Russia restarts gas flows to Europe after Nord Stream pipeline closure
Russia has resumed sending gas to Europe via the Nord Stream1 after a 10-day closure. /Hannibal Hanschke/Reuters

Russia has resumed sending gas to Europe via the Nord Stream1 after a 10-day closure. /Hannibal Hanschke/Reuters

Russia has resumed sending gas to Europe via its biggest pipeline, Nord Stream1, after a 10-day closure, allaying immediate European fears that Moscow would use the temporary outage as an excuse to turn off the tap permanently amid the Ukraine conflict.

Supplies via Nord Stream 1, which runs under the Baltic Sea to Germany, were stopped for maintenance on July 11, but prior to the closure flows had already been cut to 40 percent of the pipeline's capacity caused by heightened tensions been Russia and the West.

Thursday's flows are now back to pre-maintenance levels, at that 40 percent capacity, Nord Stream figures show.


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Amid the disruptions, European states have been scrambling to refill gas stores for winter, with the threat of Russia cutting supplies further raising the risk of rationing and another hit to the continent's fragile economic growth.

"We are in process of resuming gas transportation. It can take few hours to reach the nominated transport volumes," a spokesperson for the pipeline operator said.

Klaus Mueller, president of Germany's network regulator, said the resumption of flows back to 40 percent capacity was not necessarily a sign tensions were easing. "The political uncertainty and the 60 percent cut from mid-June unfortunately remain," he said on Twitter.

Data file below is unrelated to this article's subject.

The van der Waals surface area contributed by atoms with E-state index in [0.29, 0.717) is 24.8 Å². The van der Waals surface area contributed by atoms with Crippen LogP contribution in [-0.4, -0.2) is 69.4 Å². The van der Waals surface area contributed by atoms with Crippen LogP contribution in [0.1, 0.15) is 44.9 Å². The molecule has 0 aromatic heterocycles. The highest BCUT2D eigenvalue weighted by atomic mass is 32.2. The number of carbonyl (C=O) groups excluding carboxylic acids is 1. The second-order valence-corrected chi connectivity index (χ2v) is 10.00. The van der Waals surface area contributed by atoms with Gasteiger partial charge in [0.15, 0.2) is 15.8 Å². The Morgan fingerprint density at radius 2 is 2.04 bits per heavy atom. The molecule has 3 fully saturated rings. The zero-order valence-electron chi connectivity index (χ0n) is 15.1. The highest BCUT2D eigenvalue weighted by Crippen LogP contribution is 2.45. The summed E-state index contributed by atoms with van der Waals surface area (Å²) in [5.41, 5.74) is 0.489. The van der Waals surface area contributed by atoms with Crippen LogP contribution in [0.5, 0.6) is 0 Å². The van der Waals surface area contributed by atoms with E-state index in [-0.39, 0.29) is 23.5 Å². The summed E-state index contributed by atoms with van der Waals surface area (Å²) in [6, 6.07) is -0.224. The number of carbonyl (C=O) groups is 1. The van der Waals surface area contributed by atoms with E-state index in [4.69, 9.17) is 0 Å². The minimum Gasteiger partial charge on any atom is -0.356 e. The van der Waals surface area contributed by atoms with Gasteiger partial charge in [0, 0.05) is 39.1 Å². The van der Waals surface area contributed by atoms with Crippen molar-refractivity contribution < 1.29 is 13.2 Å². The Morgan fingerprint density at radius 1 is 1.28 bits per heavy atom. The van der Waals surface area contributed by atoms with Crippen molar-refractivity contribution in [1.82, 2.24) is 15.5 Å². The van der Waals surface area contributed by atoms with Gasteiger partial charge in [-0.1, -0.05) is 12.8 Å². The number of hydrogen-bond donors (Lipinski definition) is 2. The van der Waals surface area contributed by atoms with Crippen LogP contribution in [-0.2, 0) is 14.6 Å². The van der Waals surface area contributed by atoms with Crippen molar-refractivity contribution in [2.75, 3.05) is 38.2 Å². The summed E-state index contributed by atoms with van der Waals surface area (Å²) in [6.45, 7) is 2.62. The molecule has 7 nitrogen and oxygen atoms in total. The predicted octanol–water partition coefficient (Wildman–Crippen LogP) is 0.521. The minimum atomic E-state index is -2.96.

To try to prevent a winter supply crunch, the European Commission has proposed a voluntary target for all EU states to cut gas use by 15 percent from August to March, which would allow Brussels to make the target mandatory in a supply emergency.

"Russia is blackmailing us. Russia is using energy as a weapon," the Commission's president Ursula von der Leyen said on Wednesday, adding that Europe had to prepare for the worst now.

The Kremlin says Russia is a reliable energy supplier and blames Western sanctions for reduced flows.

Its state-run energy agency Gazprom claims Western sanctions are responsible for the supply cut, which it says have delayed the return of a pipeline turbine that Siemens Energy ENR1n.DE was servicing in Canada.

The mechanism is expected to be on its way back to Russia this week, but Gazprom says it has not received documentation to reinstall it, adding that the return of the turbine and maintenance of other gear was needed to keep the pipeline running safely.

Russian President Vladimir Putin added to Europe's concerns about supplies via Nord Stream 1 on Wednesday by saying flows could be further reduced or stopped because the quality of serviced equipment could not be assured and saying other gear needed maintenance.

In response to Moscow's warnings, European states have been chasing alternative supplies, including boosting the use of other fossil fuels to plug the gap amid a stretched global gas market.

Source(s): Reuters

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